Bill that halts teachers' strike goes to vote Thursday
Mar 13 2012
Demonstrators march down Government Street on Tuesday March 6, 2012, to a B.C. Teachers Federation and B.C. Federation of Labour rally at the B.C. legislature.Photograph by: Darren Stone , timescolonist.com (March 2012)
The B.C. government flexed its majority in the legislature Monday, putting an end to debate on legislation that will halt the teachers' job action.
Liberal house leader Rich Coleman said Bill 22, which imposes a cooling-off period and makes a teachers' strike illegal, will go to a vote Thursday. The bill's passage is all but assured, given the Liberals' majority.
The move ends the possibility of additional legal strike days by the B.C. Teachers' Federation and imposes stiff fines if teachers, or the union, break the new law. Teachers walked off the job for three days last Monday, Tuesday and Wednesday. Before that, they refused to do some tasks, including writing report cards.
Last week, the government argued that there was no reason to rush the controversial bill. However, after six days of debate, Coleman said Monday he wanted it complete by Thursday, before students begin to return from spring break.
Spring break started Monday at many schools and continues until March 26.
"Let's get the kids back in school. Let's get this thing done so that after spring break, everybody goes back to normal," Coleman said. MLAs also leave for spring break next week.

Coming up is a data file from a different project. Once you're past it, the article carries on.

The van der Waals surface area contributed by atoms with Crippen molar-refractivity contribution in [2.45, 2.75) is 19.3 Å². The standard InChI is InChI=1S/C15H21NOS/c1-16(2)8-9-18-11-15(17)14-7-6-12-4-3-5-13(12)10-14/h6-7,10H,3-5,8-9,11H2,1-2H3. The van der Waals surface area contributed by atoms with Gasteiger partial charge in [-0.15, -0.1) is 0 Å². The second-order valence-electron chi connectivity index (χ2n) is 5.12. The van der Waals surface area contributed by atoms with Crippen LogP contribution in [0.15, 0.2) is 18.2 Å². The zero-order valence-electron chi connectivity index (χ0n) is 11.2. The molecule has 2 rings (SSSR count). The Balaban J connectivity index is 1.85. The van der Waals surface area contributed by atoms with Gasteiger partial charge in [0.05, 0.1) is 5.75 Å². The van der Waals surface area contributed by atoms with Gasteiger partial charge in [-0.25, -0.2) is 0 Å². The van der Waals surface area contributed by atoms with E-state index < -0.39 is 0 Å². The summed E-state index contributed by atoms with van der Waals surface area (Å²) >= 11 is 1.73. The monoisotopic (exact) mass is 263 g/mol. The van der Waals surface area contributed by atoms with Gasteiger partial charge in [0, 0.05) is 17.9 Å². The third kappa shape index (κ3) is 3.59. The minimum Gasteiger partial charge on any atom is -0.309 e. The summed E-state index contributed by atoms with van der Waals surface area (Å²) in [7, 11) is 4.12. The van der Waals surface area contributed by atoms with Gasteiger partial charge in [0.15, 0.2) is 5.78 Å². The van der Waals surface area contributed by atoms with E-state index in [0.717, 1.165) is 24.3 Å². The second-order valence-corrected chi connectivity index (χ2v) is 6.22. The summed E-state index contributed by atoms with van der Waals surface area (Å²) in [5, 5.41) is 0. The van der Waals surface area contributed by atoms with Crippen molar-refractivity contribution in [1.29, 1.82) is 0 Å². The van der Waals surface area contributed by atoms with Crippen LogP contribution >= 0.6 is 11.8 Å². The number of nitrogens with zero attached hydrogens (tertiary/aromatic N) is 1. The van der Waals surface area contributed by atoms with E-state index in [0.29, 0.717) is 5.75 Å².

The legislature will sit for extended hours, until 9 p.m., on Tuesday and Wednesday to allow additional debate, Coleman said.
All but four NDP MLAs spoke against Bill 22. The remaining MLAs spoke instead in favour of an NDP amendment that would have imposed a mediator to settle the dispute. That amendment was defeated Monday.
The bill will now go into line-by-line debate between NDP critics and Education Minister George Abbott.
NDP house leader John Horgan said the legislature should have sat through the weekend to allow for more time.
"What's the rush? What's the urgency? Time allocation is usually brought into place because you're coming to the end of a [legislative] session," Horgan said.
"We're not even at the halfway point of the session of the legislature. The premier hasn't spoken on the bill."
Bill 22's cooling-off period will extend until September. The bill also abolishes limits on the number of special-needs students in each class, and caps the number of students in classrooms, allowing for additional compensation for teachers if the 30-student cap is exceeded for Grades 4 to 12.
Teachers and the government remain at odds over whether parents will receive the first report cards of the school year, once the legislation has passed and the cooling-off period begins.